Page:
The United States will not send “labor inspectors” to Mexico to ensure compliance with the new North American trade agreement, U.S. Trade Representative Robert Lighthizer said in a letter responding to concerns from the Mexican government.
Addressed to Mexico’s chief negotiator, Jesús Seade, Lighthizer wrote that the U.S. government included language in the implementing legislation sent to Congress that authorizes up to five attachés from the Department of Labor to work with Mexican officials, workers and civil society groups on the implementation of Mexican labor reform.
The attachés will provide technical assistance and disburse capacity building funds, he said.
“These personnel will not be ‘labor inspectors’ and will abide by all relevant Mexican laws,” Lighthizer wrote.
The trade representative added that the United States-Mexico-Canada Agreement (USMCA) “allows an independent, three-person panel chosen by both parties to request on-site verifications in any of our three countries when there are good faith questions about whether workers at a particular facility are being denied key labor rights.”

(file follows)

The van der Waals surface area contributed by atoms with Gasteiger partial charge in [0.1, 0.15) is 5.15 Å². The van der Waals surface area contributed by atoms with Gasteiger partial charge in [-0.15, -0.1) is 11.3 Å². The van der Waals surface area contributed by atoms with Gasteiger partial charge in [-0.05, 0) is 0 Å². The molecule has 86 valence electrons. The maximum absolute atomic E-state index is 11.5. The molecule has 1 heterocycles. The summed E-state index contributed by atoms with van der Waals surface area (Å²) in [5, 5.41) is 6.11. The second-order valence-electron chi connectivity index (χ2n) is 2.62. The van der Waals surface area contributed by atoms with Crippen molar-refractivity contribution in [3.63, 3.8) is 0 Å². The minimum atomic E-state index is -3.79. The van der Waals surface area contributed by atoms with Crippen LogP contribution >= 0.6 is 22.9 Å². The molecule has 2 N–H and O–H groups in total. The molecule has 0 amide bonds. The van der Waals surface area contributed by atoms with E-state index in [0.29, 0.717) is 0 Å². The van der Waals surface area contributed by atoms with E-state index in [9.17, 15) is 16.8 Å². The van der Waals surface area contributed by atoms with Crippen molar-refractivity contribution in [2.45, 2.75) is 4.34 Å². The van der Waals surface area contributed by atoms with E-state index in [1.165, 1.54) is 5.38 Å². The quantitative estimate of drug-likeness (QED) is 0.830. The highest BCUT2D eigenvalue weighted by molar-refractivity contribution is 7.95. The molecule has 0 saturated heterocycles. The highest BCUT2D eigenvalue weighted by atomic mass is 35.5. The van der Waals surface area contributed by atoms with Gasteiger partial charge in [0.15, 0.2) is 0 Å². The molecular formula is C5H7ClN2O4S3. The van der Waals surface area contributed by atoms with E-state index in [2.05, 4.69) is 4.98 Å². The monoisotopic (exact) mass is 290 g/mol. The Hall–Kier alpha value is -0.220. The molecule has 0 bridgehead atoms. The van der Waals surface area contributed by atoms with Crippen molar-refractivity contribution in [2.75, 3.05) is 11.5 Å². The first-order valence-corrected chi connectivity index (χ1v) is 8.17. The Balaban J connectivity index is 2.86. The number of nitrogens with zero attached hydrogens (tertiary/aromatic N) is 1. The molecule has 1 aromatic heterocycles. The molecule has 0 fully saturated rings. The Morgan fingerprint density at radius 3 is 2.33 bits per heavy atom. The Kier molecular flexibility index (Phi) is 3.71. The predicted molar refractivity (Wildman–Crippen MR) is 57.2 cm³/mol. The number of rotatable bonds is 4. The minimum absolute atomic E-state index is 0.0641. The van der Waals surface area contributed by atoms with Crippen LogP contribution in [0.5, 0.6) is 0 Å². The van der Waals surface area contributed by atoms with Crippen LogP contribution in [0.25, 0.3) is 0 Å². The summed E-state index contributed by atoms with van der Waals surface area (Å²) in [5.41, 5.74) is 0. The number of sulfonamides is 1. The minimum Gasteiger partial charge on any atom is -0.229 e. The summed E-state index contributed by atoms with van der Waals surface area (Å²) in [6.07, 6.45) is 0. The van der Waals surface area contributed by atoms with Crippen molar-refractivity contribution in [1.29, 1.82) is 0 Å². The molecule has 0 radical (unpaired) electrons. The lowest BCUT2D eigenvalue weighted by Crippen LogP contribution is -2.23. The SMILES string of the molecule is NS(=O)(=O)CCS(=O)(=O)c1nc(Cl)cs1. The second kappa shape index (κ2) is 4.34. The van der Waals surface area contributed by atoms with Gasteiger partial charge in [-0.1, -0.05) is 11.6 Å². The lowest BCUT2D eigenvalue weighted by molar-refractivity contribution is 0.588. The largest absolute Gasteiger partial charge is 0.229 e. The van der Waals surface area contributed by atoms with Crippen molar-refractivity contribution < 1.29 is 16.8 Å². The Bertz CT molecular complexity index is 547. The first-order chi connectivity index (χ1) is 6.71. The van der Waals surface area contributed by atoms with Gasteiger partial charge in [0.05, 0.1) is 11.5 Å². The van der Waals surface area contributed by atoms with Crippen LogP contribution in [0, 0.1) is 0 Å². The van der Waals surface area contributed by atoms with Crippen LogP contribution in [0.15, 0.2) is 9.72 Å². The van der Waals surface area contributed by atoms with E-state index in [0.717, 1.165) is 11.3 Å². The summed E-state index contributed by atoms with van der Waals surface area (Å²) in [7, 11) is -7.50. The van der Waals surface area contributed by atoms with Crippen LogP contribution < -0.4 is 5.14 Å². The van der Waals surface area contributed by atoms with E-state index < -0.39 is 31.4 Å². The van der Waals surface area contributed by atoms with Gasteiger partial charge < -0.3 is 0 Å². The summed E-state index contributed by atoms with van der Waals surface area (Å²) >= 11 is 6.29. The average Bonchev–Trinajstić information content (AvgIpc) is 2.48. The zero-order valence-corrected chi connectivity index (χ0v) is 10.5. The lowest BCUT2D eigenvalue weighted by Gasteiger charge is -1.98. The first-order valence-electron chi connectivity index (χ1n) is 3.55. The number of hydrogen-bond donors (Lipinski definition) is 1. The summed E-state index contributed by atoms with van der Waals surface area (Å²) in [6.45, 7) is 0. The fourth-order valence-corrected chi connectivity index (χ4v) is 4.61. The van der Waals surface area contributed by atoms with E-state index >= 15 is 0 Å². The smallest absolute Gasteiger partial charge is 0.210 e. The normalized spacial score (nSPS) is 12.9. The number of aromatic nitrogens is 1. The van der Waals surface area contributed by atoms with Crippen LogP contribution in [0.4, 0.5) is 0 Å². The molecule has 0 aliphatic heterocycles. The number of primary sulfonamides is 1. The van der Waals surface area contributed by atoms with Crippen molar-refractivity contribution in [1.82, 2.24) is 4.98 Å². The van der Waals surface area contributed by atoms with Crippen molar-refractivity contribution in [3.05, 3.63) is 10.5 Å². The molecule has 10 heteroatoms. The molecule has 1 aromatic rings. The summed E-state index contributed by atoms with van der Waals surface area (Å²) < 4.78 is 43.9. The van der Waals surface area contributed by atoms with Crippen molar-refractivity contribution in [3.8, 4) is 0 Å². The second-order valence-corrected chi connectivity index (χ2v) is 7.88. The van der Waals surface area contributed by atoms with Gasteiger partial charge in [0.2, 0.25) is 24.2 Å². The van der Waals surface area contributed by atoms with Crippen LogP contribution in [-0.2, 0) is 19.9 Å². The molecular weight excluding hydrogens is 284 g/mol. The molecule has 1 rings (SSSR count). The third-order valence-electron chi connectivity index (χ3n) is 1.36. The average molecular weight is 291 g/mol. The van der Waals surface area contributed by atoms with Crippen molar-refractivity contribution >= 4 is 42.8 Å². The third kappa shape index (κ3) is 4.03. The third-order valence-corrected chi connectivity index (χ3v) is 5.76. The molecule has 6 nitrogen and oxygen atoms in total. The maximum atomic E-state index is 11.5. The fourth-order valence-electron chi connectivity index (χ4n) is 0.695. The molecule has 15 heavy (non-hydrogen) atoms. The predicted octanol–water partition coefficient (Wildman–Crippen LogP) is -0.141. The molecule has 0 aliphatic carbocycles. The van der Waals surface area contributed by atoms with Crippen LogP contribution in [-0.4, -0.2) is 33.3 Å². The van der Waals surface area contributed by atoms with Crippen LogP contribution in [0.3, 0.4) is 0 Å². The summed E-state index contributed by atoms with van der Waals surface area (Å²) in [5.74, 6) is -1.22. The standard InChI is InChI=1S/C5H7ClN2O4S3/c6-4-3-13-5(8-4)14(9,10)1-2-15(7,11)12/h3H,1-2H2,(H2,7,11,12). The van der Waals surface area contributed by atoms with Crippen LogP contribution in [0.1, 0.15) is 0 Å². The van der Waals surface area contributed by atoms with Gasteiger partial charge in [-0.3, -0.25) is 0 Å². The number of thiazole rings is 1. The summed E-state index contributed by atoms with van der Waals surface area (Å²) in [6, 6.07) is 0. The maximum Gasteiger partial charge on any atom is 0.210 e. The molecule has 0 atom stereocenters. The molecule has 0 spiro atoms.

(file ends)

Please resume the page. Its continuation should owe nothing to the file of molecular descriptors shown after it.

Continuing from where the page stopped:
Lighthizer stressed that “those verifications will be conducted by the independent panelists not by the labor attachés.”
The new trade pact is a “great agreement” for the United States and Mexico, he wrote. “I look forward to working with you and your colleagues to ensure that the agreement enters into force as quickly as possible.”
The letter comes after Seade accused the United States of preparing USMCA legislation that didn’t reflect the modified trade agreement signed by Mexican, Canadian and U.S. officials last week.
The Secretariat of Foreign Affairs said that it could reject any U.S. diplomats posted to carry out inspections because the accreditation of labor attachés can only proceed with the consent of the host country.
Seade told a press conference on Monday that the United States has now “perfectly” clarified its intention with regard to supervision of labor laws in Mexico.
In a Twitter post, he reiterated that Mexico will never allow labor inspectors to operate in Mexican workplaces.
Mexico News Daily